The new Masslive/ Western New England University poll didn’t change anything for the odds makers.
The latest polling numbers in the ongoing “race” for US Senate in Massachusetts provide us with some interesting fodder for speculation and discussion, but no evidence to suggest that the outcomes on April 30th or June 25th are in doubt. Nonetheless we are told by the media that the polls reveals a “vulnerable” lead for Markey in his race against fellow Democrat Stephen Lynch. Some interpreters of the poll have also suggested that it shows that Gabriel Gomez has made up ground against Michael Sullivan.
I suggest that the poll doesn’t provide reliable evidence for either of these claims.
First, let’s examine Mr. Markey’s 10 point lead over Mr. Lynch. With two weeks to go, what would make a 10 point lead precarious for Mr. Markey? If Lynch’s organizational effort were demonstrably more effective than Mr. Markey’s, then a 10 point lead might be precarious. Political scientists may disagree about just how many percentage points a large organizational advantage is worth on Election Day, but there is no doubt that it is a significant advantage. In the case of a party primary, it should surprise no one that the candidate most attractive to the base of the party enjoys most of the organizational advantages in the contest. In Markey’s case, he has an even more enviable advantage in this respect; he is the choice of both the party’s base and the party’s establishment.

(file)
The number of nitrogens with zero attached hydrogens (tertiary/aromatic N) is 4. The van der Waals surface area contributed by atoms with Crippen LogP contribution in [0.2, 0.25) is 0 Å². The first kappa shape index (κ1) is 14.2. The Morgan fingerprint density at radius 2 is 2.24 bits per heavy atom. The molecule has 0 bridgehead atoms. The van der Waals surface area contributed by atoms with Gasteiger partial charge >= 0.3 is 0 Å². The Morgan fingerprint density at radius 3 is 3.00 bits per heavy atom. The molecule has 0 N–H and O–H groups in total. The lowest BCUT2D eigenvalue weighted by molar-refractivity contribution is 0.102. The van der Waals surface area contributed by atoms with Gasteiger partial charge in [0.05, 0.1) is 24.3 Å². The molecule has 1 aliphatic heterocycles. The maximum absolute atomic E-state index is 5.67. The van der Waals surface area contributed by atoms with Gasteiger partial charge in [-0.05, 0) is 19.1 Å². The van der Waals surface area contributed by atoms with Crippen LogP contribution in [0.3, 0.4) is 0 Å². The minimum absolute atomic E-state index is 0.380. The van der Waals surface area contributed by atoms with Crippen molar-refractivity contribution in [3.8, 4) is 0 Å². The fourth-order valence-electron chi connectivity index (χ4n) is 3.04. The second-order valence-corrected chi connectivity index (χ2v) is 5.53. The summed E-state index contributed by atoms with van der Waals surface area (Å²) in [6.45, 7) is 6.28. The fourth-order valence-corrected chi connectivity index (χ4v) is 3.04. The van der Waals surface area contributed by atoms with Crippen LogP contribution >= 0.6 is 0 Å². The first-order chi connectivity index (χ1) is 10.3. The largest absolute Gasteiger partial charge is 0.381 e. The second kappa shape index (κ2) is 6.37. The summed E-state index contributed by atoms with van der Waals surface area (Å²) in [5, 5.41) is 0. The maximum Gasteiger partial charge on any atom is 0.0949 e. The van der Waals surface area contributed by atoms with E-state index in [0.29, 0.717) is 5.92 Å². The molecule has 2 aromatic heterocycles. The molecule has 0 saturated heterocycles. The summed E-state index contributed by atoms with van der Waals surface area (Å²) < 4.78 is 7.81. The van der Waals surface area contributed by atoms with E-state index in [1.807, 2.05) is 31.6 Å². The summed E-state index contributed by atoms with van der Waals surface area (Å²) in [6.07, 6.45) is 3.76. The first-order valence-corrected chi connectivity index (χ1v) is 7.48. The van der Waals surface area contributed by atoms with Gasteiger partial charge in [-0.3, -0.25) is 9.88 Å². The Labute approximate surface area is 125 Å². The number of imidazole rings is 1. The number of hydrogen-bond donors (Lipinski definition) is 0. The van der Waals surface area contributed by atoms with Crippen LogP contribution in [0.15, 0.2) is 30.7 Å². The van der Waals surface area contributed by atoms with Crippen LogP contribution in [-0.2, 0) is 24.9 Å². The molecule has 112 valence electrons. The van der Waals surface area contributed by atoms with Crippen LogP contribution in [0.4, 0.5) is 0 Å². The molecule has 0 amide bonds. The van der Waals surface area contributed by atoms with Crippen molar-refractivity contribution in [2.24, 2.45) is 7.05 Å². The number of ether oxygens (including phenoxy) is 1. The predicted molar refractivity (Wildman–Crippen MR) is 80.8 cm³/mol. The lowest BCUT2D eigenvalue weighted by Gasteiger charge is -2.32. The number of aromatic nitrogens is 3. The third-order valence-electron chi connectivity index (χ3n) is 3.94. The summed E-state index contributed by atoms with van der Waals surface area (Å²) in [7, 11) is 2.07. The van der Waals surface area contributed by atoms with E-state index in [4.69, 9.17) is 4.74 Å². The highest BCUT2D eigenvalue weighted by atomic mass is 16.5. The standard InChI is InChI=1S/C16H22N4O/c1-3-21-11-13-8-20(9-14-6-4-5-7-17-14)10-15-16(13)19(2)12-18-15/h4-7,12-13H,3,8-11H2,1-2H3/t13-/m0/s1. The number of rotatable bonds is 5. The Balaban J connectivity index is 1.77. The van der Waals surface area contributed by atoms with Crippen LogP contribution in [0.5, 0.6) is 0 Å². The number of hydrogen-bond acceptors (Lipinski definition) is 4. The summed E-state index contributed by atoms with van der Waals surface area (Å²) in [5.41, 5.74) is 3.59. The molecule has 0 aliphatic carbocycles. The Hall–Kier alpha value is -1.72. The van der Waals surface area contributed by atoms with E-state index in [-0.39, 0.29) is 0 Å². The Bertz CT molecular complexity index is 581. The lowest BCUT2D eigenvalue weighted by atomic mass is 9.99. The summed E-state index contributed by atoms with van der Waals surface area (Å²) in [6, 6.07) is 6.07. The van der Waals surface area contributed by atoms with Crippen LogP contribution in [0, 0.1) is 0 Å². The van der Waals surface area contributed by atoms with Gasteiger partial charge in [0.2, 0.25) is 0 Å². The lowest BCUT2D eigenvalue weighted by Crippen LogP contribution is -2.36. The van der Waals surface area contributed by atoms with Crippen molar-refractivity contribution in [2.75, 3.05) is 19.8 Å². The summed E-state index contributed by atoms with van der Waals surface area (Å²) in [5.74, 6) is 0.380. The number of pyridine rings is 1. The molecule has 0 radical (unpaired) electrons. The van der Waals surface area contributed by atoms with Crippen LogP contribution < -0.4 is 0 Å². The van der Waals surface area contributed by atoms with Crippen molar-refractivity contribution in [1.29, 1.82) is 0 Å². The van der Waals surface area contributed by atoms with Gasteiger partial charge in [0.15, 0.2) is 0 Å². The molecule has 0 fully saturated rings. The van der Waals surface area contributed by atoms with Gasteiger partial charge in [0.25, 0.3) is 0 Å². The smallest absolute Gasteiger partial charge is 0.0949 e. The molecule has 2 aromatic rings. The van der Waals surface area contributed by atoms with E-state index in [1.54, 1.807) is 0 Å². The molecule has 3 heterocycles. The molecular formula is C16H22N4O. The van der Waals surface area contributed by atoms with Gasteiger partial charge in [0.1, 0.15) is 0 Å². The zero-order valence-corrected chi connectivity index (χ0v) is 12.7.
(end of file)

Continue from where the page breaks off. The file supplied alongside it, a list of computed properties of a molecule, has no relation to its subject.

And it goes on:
Second; Is Gabriel Gomez “surging” in the race for the Republican nomination? Not likely. Like Markey, Sullivan has the organizational and turnout advantages that go with being the candidate of his party’s base. The fact that he may not have the support of the Mass GOP “establishment” isn’t nearly as important as it would be in a Democratic primary because few people can even identify the “establishment” in the Mass GOP. The endorsement of former Governor Bill Weld may well signal that moderate voters might be attracted to Gomez, but moderate voters are the least likely voters to show up to a party primary. It is much more likely that the very precarious “lead” Gomez registered in this latest poll is merely the predictable result of the fact that he has outspent Mr. Sullivan 9 to 1 in this campaign. The other glaring deficiency in this result is that the relevant margin of error is plus or minus 9, which makes characterizing Gomez’s 6 point lead as a lead highly debatable.
I hate to be a buzz kill, but Markey and Sullivan remain the safe bets for April 30th.